pH Requirements of Seedlings and Plugs
Growth medium pH is an important factor in seedling production. pH-related problems are common for plugs because of the very small volumes and limited pH buffering capacity of growth medium in plug trays. Many bedding plant species are tolerant of a wide range of pH levels. However, researchers at North Carolina State University have found that a number of bedding plants have very specific requirements (Table 2). These specific pH ranges are needed to prevent micronutrient toxicities or deficiencies of B, Ca, and Fe.
|Table 2. pH ranges for bedding plant seedlings.|
|Celosia||6.0-6.8||Prevent Fe/Mn toxicity|
Prevent Ca deficiency
and NH4 toxicity
|American marigolds||6.0-6.8||Prevent Fe/Mn toxicity|
|Geranium||6.0-6.8||Prevent Fe/Mn toxicity|
|Pansy||5.4-5.8||Prevent B & Fe deficiency|
|Petunia||5.4-5.8||Prevent B & Fe deficiency|
|Salvia||5.4-5.8||Prevent B deficiency|
|Snapdragon||5.4-5.8||Prevent B & Fe deficiency|
|Vinca||5.4-5.8||Prevent B & Fe deficiency|
|North Carolina State University Plug Research Group|
Several factors interact to determine pH of a growth medium: materials used to formulate the mix and the amount of limestone added, irrigation water alkalinity, use of acidic or basic fertilizer, and plant species. Most soilless growth media are very acidic to begin with and a portion of the acidity must be neutralized with limestone in order for the starting pH to fall in the range of 5.4 to 6.8.
The remaining factors come into play once the mix is in use for growing seedlings and plants. High alkalinity water (i.e., water with pH >7-8 and bicarbonates above 100 mg/liter) causes growth medium pH to go up. The increase in pH can be detrimental to those species in Table 2 needing pH 5.4-5.8. Where alkaline water is a problem, growers can inject dilute acid to lower pH and counteract alkalinity. Keep in mind that alkalinity (level of bicarbonates) is more important than pH. High pH water with low alkalinity is much less a concern than water with both factors high.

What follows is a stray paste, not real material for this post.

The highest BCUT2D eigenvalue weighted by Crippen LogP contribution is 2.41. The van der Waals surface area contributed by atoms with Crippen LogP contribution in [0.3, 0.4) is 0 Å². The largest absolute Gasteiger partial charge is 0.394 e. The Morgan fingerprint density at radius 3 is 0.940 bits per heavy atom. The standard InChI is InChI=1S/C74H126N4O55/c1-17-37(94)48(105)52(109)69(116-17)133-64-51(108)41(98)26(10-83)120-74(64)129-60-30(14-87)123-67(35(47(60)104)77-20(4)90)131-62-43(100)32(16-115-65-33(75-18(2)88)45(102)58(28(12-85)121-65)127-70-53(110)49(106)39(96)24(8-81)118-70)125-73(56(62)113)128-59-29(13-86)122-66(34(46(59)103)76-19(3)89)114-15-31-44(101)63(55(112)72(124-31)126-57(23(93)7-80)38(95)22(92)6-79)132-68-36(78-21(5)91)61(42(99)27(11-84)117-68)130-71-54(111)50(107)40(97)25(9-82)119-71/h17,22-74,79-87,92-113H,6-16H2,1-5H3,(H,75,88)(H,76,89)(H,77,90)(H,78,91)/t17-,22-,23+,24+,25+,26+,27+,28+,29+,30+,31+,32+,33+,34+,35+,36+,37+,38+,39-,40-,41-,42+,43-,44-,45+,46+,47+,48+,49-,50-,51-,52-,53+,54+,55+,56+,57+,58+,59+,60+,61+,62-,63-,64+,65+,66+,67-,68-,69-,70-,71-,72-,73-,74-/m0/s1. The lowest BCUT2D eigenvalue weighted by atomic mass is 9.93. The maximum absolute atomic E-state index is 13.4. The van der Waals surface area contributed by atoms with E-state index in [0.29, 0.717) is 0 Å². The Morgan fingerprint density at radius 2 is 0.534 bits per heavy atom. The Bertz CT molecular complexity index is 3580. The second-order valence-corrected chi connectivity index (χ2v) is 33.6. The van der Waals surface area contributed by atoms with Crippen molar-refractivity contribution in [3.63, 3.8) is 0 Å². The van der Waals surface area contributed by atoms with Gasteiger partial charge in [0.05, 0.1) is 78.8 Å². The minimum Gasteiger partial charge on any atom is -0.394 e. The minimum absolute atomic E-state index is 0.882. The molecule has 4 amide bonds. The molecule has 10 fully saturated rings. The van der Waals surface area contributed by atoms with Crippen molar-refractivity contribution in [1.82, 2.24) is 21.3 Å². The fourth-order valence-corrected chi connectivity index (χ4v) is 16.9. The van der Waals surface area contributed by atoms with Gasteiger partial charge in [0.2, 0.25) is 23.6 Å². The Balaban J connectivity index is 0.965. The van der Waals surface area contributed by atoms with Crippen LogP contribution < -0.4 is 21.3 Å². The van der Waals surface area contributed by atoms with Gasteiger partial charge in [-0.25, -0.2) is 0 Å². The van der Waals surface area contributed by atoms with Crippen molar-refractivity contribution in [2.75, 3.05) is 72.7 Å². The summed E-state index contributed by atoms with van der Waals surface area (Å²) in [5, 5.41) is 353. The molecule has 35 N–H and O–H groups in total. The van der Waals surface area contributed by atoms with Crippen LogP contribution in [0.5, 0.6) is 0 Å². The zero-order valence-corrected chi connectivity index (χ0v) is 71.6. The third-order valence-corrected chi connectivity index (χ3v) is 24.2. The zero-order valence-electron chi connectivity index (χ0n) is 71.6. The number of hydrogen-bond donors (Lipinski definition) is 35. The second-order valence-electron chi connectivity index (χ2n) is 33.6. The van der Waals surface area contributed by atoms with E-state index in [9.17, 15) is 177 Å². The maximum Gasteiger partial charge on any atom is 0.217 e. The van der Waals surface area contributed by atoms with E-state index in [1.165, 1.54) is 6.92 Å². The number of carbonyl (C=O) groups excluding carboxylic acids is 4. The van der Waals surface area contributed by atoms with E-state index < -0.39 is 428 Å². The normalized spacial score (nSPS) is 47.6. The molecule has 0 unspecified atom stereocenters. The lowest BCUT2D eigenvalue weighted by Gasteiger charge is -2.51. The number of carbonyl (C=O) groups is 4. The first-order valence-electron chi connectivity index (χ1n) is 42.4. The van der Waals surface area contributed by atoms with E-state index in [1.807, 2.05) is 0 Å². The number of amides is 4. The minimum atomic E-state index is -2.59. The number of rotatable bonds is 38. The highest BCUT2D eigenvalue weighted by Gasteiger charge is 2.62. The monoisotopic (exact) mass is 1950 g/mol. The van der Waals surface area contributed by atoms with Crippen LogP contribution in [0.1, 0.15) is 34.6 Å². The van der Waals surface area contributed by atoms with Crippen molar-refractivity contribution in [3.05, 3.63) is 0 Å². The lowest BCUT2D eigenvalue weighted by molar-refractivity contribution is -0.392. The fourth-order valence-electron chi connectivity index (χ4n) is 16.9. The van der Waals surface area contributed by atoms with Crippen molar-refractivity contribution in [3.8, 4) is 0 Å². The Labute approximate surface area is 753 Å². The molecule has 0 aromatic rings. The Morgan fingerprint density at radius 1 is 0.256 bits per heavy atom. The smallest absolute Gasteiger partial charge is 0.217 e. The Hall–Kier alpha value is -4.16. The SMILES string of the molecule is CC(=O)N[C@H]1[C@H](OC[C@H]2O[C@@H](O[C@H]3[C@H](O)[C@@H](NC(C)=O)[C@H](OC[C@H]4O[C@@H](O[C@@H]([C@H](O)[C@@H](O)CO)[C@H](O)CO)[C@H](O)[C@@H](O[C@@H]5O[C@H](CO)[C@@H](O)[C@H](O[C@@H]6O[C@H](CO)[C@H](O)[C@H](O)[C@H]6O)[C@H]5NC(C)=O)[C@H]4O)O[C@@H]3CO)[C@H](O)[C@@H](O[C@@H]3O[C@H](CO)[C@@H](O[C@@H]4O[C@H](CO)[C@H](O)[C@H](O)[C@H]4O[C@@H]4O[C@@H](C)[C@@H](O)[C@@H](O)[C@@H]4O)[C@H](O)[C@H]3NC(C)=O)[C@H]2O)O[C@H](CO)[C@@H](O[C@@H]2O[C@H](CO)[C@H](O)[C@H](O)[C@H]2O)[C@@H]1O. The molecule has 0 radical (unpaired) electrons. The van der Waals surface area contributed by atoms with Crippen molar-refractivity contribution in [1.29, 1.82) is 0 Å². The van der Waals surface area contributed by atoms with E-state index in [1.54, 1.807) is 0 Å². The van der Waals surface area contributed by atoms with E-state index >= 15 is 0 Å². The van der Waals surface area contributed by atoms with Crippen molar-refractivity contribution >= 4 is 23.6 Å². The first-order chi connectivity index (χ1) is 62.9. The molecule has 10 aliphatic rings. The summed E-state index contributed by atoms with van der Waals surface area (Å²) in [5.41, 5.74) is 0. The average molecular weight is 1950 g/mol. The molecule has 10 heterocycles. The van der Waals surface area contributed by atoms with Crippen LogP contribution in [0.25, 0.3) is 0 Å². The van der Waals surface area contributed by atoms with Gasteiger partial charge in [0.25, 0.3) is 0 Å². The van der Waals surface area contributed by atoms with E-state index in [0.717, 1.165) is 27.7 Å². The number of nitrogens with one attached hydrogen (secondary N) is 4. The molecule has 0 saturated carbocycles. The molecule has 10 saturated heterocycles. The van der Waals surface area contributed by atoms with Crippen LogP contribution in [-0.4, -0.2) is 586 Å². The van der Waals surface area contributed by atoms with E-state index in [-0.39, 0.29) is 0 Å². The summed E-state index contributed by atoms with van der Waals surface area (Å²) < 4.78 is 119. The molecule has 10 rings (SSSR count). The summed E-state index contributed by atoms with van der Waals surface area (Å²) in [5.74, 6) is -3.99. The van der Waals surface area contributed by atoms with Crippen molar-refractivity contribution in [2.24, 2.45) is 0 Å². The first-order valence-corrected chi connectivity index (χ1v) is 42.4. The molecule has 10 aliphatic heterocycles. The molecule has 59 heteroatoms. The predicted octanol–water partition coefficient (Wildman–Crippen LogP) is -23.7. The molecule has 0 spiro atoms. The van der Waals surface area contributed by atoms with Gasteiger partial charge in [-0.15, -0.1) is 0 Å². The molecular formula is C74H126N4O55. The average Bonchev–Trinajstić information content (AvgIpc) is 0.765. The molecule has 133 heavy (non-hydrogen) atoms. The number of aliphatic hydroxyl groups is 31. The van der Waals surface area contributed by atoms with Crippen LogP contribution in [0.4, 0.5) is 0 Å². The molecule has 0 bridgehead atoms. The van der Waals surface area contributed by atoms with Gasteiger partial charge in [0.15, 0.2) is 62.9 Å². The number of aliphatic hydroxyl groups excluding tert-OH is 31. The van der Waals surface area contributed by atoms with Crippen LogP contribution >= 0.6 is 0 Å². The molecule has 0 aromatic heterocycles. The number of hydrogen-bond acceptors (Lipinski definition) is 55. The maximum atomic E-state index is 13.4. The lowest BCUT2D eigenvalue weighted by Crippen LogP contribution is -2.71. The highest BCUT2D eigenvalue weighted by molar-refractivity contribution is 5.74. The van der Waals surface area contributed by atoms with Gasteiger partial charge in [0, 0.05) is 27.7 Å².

Some growers use nitrogen fertilizers to manipulate pH. Fertilizers supplying >50% NH4 (e.g., 15-15-15, 15-16-17, 20-10-20) are acidic fertilizers and high NO3 fertilizers (e.g., 15-0-15, calcium and potassium nitrate, cal-mag fertilizers) are basic fertilizers. Continued use of NH4 fertilizers tends to make the pH go down while continued use of NO3 fertilizers makes the pH go up. Generally these changes are not very large (0.5-1 pH unit) and they occur slowly. However, these fertilizers can be very useful in offsetting alkalinity or stabilizing pH in a desired range.
Plants themselves can have an influence on growth medium pH. Many growers in Massachusetts have reported sudden drops in pH in soilless media growing geraniums. Oddly the low pH conditions which can develop as the geranium grows are the opposite of what geranium needs! In a North Carolina research project pansy, begonia, celosia, dianthus, and tomato caused the pH to drop while marigold, annual vinca, and zinnia caused the pH to increase. Sometimes these changes are large enough to cause a nutrient deficiency or toxicity.
Fertilizing After Transplanting
Bedding plants are commonly fertilized on a constant basis at 200-250 ppm N from one of the following fertilizers: 15-15-15, 15-16-17, 20-10-20, or cal-mag 15-5-15. These types of fertilizers are available from several different manufacturers. "triple 15" has lower levels of micro nutrients than the others and cal-mag supplies calcium and magnesium.
A common fertilizer strategy is to begin fertilizing vigorous types shortly after transplanting. Small, slow growing types should receive lower rates (100-150 ppm N) or less frequent applications until they are well-established. To increase shelf-life it may be beneficial to cut the rate (ppm) in half at visible bud or about 2-3 weeks before sale. To avoid creating a nutrient deficiency, do a soil test before making a rate reduction.
Stockbridge School of Agriculture and UMass Extension
University of Massachusetts, Amherst